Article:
- 60% of YouTube subscribers trust product recommendations from their favorite content creators more than those from traditional celebrities. (Think with Google)
- 70% of teens trust, and relate to, YouTube influencers more than traditional celebrities. (Think with Google)
- In the Keller Fay Group and Experticity survey, consumers rated influencers “as more impactful compared to an average person, based on the following characteristics: more credible and believable (94% vs. 83%), more knowledgeable (94% vs. 84%), and better at explaining how [a] product works or could be used (92% vs. 83%).” (Marketing Dive)
Consumers’ trust for traditional ads keeps decreasing
Though their trust for traditional ads is decreasing, their reliance on influencers keeps accelerating.
- Only 33% of consumers say they trust traditional ads. (Social Media Today)
- In addition, 30% of consumers use ad blockers—this shows that they place little to no trust in traditional ads and don’t want their life invaded by these promotions. (Social Media Today)
- Nearly half of consumers think that traditional ads are “annoying or irrelevant.” (Tribe)
- However, on Instagram, users interact with sponsored content (marked with #ad) and non-sponsored content at almost equal engagement levels. In other words, even if they know that an influencer’s post is sponsored by a brand, they trust it as a recommendation and don’t disengage like they would with traditional ads. (Socialbakers)
Infographic source: Socialbakers
- Internet users trust user-generated content (including posts by influencers) 50% more than traditional media such as ads. (Neil Patel)
- 67% of consumers stated that they “had no negative reaction to sponsored influencer content whatsoever.” (Tribe)
- 37% of 18- to 34-year-olds are more likely to trust brands after seeing sponsored posts from influencers. (Fullscreen)
Brands trust influencer marketing as well, because of the results it provides
Consumers aren’t the only ones who trust influencers. Brands trust influencer marketing too and are finding that it is easier to tap into to new channels and groups of people they might not otherwise have been able to.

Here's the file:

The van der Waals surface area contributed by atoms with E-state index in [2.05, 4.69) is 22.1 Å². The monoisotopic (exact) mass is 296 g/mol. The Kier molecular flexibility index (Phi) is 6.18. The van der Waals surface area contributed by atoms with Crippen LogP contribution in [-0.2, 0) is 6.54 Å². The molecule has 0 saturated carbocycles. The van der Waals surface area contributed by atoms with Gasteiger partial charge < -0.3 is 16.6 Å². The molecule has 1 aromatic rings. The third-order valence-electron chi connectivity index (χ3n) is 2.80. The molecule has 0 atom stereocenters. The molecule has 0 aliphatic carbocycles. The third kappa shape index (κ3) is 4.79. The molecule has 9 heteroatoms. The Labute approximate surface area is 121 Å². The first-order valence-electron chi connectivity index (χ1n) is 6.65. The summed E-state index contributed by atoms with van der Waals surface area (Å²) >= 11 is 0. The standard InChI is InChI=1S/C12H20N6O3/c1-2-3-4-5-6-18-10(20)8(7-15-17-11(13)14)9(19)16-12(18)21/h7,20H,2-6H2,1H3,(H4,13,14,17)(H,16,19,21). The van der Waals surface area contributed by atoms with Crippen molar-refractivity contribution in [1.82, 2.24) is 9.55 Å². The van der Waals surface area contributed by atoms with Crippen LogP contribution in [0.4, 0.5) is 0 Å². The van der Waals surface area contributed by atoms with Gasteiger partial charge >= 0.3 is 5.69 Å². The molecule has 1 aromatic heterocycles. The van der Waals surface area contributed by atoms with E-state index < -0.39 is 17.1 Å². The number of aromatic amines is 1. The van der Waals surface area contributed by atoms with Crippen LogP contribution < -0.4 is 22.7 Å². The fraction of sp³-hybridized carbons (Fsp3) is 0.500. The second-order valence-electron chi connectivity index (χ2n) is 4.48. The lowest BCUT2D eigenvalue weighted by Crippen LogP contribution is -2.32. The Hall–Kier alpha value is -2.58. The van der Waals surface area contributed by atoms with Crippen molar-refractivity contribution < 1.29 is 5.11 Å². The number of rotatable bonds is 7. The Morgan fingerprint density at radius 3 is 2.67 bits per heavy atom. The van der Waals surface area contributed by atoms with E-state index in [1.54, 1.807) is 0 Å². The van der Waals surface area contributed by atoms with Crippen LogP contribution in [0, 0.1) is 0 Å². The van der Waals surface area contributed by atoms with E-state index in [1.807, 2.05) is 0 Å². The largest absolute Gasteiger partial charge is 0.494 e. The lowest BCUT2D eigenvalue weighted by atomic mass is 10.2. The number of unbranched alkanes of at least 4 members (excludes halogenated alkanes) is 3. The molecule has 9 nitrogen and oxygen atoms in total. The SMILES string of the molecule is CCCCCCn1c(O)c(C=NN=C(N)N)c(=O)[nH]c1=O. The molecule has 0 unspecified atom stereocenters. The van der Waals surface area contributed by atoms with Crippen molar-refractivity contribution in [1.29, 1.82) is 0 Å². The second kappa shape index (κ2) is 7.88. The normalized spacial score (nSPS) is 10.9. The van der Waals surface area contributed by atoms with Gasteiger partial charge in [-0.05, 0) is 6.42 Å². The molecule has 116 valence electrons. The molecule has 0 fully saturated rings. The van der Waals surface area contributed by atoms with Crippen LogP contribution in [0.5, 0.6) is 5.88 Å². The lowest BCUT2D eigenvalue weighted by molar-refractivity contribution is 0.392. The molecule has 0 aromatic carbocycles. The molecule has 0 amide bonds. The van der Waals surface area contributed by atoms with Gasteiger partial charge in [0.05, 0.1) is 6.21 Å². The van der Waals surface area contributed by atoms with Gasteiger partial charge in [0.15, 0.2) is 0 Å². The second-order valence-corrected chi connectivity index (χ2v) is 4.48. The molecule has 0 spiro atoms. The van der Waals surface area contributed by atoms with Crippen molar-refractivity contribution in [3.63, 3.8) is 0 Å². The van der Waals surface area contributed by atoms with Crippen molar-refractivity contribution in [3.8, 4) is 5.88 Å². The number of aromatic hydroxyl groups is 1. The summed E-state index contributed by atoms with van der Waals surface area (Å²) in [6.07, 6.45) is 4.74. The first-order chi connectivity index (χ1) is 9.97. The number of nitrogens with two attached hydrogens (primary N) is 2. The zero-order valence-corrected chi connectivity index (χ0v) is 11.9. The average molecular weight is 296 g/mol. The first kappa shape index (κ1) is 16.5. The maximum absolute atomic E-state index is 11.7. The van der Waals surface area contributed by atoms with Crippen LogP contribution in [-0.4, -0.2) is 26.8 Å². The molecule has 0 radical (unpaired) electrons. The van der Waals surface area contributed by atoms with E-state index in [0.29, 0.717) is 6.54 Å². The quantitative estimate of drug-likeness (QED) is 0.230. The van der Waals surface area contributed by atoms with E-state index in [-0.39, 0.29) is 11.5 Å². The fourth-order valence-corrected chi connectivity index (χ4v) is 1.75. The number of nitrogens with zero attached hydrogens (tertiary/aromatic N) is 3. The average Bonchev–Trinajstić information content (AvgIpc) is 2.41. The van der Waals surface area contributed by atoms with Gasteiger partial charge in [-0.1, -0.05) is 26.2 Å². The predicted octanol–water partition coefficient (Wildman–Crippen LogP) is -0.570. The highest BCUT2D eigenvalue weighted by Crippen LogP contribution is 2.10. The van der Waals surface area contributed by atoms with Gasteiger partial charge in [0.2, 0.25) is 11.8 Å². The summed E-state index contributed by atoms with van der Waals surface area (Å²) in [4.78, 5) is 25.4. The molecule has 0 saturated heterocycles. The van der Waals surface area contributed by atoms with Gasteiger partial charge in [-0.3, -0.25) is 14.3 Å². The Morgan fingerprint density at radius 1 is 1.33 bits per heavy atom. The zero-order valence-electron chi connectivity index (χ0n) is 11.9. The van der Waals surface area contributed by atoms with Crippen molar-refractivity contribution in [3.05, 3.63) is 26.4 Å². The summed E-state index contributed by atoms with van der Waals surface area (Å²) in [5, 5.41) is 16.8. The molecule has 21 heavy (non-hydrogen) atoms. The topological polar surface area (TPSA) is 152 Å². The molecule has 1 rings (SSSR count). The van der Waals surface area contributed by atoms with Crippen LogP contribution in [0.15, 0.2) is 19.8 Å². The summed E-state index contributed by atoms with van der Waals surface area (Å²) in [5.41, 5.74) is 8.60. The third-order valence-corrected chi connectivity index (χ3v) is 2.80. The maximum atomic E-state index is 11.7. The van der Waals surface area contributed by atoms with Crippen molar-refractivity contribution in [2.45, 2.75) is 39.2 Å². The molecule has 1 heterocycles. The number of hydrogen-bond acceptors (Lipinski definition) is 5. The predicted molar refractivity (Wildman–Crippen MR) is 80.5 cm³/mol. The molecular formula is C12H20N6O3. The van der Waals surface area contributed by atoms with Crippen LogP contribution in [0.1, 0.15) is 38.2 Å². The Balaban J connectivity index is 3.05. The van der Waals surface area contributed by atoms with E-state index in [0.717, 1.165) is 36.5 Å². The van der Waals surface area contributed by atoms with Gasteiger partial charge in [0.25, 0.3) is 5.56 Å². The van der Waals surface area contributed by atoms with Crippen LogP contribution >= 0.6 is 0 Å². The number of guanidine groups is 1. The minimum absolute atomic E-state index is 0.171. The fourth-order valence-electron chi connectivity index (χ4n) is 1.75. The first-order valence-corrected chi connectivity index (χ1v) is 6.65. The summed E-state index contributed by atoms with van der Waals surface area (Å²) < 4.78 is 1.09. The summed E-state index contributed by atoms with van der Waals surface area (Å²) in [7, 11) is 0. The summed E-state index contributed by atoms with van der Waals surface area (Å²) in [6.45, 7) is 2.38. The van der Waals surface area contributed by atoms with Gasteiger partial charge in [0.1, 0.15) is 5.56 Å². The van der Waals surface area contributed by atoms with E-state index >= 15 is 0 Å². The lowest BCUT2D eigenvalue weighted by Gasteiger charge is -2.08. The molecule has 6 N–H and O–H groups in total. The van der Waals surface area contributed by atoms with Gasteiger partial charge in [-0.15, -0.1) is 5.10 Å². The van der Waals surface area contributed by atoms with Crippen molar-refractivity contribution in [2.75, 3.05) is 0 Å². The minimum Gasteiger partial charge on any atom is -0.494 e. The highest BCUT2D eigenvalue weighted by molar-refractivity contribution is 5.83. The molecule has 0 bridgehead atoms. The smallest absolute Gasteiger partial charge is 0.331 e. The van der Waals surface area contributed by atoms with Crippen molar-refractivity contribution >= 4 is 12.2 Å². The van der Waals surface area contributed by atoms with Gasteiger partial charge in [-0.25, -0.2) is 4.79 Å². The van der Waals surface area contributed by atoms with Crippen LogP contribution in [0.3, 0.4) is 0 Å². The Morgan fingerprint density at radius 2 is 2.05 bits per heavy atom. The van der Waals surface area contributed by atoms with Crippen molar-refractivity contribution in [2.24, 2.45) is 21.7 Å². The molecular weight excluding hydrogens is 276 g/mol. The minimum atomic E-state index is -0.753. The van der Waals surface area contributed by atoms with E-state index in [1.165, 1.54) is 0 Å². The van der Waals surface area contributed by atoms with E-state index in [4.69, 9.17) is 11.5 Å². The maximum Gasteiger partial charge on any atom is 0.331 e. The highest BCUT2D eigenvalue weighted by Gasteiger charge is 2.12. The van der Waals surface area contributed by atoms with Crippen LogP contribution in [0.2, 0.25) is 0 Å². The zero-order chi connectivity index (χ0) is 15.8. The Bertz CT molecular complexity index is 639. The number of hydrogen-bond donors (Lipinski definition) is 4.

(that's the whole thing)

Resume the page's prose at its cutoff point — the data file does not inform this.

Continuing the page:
- Influencer marketing is the fastest-growing online customer acquisition method. (Tomoson)
- Marketers’ interest in influencer marketing has risen 90x since 2013, according to Google Keywords and Google Trends. (Neil Patel)
- Google searches for “influencer marketing” increased by 1500% over the past three years. (Influencer Marketing Hub)
- The marketing experts that Referral Rock surveyed named influencer marketing as their 2nd priority, after content marketing.
- 75% of national advertisers use influencer marketing. (Association of National Advertisers)
- 51% of marketers believe they “acquire better customers through influencer marketing.” (Tomoson)
- 63% of marketers plan to increase their spending on influencer marketing within the next year. (Influencer Marketing Hub)
- In 2017, 93% of marketers spent more than $10,000 on their influencer campaigns. (Linqia)
- In 2018, on Instagram alone, marketers spent $5 billion on influencer marketing globally. (InfluencerDB)
- It’s projected that businesses will spend at least $10 billion on influencer marketing in 2020. (Mediakix)
And brands that use influencer marketing reap significant rewards
Brands are finding it to be in their best interest to try influencer marketing because the potential outcome is so great.
- 94% of marketers who use influencer marketing find it an effective practice. (Social Media Today)
- 22% of marketers believe that influencer marketing is the most cost-effective customer acquisition method. (Tomoson)
- Influencer marketing can generate up to 11 times the ROI of traditional advertising. (Social Media Today)
- On average, businesses make $6.50 for every $1 spent on influencer marketing. (Tomoson)
- And for every $1 spent on influencer marketing, businesses gain $5.20 in earned media value—$5.20 worth of publicity. (Influencer Marketing Hub)
What factors are key to successful influencer marketing campaigns?